Photosynthesis in plants is a very complicated process, utilizing two photosystems in series to carry out the very energy-demanding process of oxidizing water to molecular oxygen and reducing carbon dioxide to organic compounds. The first photosynthetic organisms, living more than 3.4, perhaps even 3.8 Ga, i.e. American billion (109) years ago, carried out a simpler process, without oxygen production and with only one photosystem. A great variety of such one-photosystem photosynthesizers are living even today, and by comparing them, and from chemical fossils, researchers are trying to piece together a picture of the course of the earliest evolution of photosynthesis. Chlorophyll a probably preceded bacteriochlorophyll a as a main pigment for conversion of light into life energy. The process of carbon dioxide assimilation, today taking place mainly in conjunction with photosynthesis, is even older than photosynthesis itself. Oxygenic photosynthesis, i.e. photosynthetic production of molecular oxygen, first appeared in ancestors of present-day cyanobacteria more than 2.7, perhaps already 3.7 Ga ago. Cyanobacteria entered into close association with other organisms more than 1.2 Ga ago, and chloroplasts in green algae and green plants as well as those in algae on the "red" line of evolution (red algae, cryptophytes, diatoms, brown algae, yellow-green algae and others) stem from a single early event of endosymbiotic uptake of a cyanobacterium into a heterotrophic organism. Only ecologically unimportant exceptions from this rule have been found. The chloroplasts on the "red line", excepting those of red algae, stem from a single event of secondary endosymbiosis, in which a red alga was taken up into another organism. There are also examples of tertiary (third level) endosymbiotic events. Thylakoids in land plants are partially appressed and forming grana, while those of, e.g., red algae do not have this structure, and this difference can be explained by the different spectra of ambient light. At the end of the chapter a brief review is given of the evolution of the assimilation of carbon dioxide, the adaptation to terrestrial life, and the impact of photosynthesis on the terrestrial environment. (Less)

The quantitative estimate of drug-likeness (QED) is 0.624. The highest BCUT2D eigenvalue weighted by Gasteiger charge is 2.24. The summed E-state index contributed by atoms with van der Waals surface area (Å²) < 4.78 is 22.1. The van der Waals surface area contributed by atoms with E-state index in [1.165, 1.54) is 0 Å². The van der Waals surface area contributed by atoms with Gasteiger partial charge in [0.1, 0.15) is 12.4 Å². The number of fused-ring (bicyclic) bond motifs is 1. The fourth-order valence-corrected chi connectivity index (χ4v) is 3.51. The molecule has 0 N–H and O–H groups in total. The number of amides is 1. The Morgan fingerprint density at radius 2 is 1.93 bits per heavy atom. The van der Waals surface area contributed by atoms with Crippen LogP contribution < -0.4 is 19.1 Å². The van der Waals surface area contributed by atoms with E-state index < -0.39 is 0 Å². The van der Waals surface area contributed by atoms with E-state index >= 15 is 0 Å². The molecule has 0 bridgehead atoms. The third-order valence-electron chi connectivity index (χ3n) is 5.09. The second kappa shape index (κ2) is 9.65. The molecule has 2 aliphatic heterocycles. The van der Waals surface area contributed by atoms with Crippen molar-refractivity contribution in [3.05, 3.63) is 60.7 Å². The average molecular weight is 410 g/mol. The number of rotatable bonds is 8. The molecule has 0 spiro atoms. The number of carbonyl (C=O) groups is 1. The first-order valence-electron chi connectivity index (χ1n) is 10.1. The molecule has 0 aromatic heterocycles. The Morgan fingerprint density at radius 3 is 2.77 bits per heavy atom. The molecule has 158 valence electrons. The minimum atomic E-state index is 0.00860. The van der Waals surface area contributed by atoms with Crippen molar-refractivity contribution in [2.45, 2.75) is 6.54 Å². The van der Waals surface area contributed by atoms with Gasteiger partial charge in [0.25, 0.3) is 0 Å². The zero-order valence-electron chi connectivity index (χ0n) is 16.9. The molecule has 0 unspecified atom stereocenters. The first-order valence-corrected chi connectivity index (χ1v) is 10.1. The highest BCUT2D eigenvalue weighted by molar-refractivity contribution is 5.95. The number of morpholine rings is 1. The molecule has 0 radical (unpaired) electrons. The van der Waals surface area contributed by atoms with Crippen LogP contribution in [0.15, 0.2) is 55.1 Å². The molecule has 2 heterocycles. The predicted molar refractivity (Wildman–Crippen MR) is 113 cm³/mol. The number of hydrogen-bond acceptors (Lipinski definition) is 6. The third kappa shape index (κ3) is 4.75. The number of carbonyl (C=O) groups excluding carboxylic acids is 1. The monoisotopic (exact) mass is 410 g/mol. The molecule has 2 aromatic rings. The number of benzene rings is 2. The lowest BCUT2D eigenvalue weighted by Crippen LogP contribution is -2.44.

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author